Northern New York Newspapers
NNY Business
NNY Living
Sun., Aug. 30
Serving the communities of Jefferson, St. Lawrence and Lewis counties, New York
In print daily. Online always.

Looking ahead


Watertown has always prided itself on the history of the Arcade on Public Square, the second oldest downtown shopping arcade in the nation.

The first such shopping mall was the Westminster Arcade in Providence, R.I. Built in 1828 in the heart of the city, it is distinguished by Greek Revival columns and granite walls.

Today, it is no longer a shopping venue. The national historic landmark had closed in 2008 reeling from the deterioration of the nation’s economy.

Now it has reopened with 48 micro lofts of 225 to 450 square feet each, renting for $550 a month. On the main floor will be restaurants and shops.

This transformation in Rhode Island allows Watertown’s Arcade to add to its distinction by taking clear possession at the top spot on the nation’s historic mall rankings. The Paddock Arcade was built in 1850 by Loveland Paddock for $15,000. Mr. Paddock, a Jefferson County banker, patterned the design after he saw drawings and a picture of the famed Beaucharnois Arcade in Paris while on a visit to New York City.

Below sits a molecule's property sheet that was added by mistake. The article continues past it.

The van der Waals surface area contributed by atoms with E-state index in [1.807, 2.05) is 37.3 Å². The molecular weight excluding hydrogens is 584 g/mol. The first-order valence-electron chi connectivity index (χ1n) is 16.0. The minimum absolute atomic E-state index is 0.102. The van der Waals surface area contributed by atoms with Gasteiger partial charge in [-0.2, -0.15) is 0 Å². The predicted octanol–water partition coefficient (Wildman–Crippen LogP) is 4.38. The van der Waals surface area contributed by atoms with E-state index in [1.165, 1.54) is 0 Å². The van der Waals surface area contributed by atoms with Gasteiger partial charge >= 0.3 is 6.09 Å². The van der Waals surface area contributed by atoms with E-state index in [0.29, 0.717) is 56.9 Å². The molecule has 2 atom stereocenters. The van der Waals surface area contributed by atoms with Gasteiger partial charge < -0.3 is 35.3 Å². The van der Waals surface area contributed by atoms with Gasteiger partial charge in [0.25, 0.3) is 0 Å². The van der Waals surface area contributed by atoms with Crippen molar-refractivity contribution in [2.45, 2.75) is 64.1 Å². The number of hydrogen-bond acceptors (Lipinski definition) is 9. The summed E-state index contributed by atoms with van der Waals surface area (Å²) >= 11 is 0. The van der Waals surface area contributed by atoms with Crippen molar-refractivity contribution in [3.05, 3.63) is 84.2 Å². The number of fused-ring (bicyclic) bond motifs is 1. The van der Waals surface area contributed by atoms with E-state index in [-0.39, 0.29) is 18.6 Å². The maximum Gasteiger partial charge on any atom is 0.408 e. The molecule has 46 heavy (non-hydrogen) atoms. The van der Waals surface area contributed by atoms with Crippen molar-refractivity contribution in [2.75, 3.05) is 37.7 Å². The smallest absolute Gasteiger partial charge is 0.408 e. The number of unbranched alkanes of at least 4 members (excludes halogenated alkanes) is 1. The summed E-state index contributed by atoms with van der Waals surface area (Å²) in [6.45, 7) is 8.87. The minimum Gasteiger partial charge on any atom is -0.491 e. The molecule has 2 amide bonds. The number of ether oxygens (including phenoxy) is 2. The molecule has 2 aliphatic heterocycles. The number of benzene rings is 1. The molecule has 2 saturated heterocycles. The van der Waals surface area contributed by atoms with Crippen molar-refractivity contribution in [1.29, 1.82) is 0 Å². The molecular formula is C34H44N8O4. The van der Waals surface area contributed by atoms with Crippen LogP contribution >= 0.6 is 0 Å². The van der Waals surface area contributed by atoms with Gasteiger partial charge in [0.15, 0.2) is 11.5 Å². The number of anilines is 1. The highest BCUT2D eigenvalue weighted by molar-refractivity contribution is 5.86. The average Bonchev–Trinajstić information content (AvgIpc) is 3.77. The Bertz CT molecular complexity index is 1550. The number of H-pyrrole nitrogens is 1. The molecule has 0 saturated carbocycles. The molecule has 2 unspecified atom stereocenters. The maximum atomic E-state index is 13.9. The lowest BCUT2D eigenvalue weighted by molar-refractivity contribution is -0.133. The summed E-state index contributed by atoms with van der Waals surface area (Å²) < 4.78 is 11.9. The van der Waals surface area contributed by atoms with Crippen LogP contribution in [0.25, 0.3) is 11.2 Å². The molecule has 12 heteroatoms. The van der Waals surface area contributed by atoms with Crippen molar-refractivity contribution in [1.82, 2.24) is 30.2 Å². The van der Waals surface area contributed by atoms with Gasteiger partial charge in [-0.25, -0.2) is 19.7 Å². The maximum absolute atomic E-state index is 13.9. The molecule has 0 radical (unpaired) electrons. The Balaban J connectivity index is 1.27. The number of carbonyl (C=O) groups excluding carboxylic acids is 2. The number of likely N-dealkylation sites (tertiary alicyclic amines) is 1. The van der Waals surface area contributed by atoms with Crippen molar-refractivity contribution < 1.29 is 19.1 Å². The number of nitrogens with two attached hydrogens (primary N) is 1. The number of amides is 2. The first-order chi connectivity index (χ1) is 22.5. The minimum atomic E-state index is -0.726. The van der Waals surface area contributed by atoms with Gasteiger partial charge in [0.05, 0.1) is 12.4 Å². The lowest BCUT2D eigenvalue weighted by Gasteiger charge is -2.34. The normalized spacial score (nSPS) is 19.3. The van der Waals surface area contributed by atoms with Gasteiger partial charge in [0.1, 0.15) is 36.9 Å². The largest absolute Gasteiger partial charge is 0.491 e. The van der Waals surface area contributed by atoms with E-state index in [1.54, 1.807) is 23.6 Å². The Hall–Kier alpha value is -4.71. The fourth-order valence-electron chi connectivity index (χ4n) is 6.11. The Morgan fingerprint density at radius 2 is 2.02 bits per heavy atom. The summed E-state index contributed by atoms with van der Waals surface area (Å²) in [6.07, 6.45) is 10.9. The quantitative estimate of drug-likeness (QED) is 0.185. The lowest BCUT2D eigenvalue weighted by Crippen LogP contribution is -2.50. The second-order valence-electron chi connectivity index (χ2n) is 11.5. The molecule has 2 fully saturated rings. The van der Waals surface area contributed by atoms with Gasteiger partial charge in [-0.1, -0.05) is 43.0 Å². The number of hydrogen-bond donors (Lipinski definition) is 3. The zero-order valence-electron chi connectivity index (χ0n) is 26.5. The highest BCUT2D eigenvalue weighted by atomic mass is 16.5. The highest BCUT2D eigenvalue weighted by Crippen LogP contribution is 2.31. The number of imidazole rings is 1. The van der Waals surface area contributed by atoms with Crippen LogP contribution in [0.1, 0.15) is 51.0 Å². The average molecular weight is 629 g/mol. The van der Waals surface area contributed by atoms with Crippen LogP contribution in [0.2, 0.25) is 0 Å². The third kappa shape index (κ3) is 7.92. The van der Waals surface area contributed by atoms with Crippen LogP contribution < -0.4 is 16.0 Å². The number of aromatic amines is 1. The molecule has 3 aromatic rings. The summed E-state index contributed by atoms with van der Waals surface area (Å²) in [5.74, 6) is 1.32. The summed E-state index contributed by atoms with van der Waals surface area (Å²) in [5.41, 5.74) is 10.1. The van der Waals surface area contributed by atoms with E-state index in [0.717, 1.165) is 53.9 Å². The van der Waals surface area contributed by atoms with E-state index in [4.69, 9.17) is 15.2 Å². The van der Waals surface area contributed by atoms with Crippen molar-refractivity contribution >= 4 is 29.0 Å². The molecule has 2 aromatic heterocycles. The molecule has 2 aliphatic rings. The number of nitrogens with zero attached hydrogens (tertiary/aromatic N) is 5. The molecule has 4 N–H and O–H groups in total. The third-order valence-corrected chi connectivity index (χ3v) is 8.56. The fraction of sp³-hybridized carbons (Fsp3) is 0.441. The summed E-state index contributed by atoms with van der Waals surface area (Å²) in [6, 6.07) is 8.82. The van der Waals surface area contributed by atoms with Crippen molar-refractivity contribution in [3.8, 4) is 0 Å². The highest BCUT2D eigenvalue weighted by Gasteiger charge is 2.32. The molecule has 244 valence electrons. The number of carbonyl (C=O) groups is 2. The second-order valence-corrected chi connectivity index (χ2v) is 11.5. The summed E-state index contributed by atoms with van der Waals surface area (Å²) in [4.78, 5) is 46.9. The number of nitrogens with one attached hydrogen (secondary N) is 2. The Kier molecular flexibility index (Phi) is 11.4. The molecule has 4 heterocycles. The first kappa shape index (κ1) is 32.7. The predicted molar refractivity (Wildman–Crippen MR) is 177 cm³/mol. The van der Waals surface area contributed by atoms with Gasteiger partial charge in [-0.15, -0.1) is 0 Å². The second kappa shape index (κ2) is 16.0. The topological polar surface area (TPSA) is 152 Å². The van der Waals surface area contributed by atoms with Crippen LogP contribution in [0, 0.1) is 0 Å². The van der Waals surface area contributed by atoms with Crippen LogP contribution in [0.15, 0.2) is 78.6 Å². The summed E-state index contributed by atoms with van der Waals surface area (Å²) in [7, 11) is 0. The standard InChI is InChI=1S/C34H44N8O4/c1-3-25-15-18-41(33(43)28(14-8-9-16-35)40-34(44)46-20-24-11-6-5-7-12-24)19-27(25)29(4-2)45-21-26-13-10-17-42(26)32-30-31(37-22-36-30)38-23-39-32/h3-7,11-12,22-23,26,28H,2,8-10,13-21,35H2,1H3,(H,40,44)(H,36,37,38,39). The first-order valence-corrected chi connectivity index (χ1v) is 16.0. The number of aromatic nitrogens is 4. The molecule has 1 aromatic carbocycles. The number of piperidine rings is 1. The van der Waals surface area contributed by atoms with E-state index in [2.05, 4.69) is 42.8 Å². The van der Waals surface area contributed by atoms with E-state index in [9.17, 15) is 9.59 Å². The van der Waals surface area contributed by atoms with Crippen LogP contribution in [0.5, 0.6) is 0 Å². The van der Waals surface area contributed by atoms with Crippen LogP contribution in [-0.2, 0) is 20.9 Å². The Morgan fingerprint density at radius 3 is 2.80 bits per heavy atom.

It was also called the “glass-covered street” because of its ceiling of amber glass. People from throughout Northern and Central New York traveled to Watertown to “see the street that was covered with glass.” During World War II and in the 1950s until the destruction of downtown by urban renewal, the arcade’s grocery, newsstand, travel agency, barber and beauty shop, cobblers, the Parisian shop, Robinson’s in the Arcade, Herrick’s drugstore and the Catholic shop drew loyal shoppers week after week.

The Arcade was always busy and very crowded between Thanksgiving and Christmas. Memories of the Arcade are deeply etched in the minds of many lifelong residents.

As downtown collapsed, the Arcade struggled to survive changing hands as buyers attempted to restore economic life downtown.

Today, it is owned by a local investors led by Donald G.M. Coon III, who have worked hard to return the building to its historic grace. Local investment has meant more stores rented, more foot traffic, lunch spots, night life and a farmers market, all of which are drawing traffic to downtown. Their persistence and risk taking is an integral part of the revitalization of downtown.

And now they and the community are rewarded by earning the distinction of becoming the oldest city center mall in the country solely operating as a retail center.

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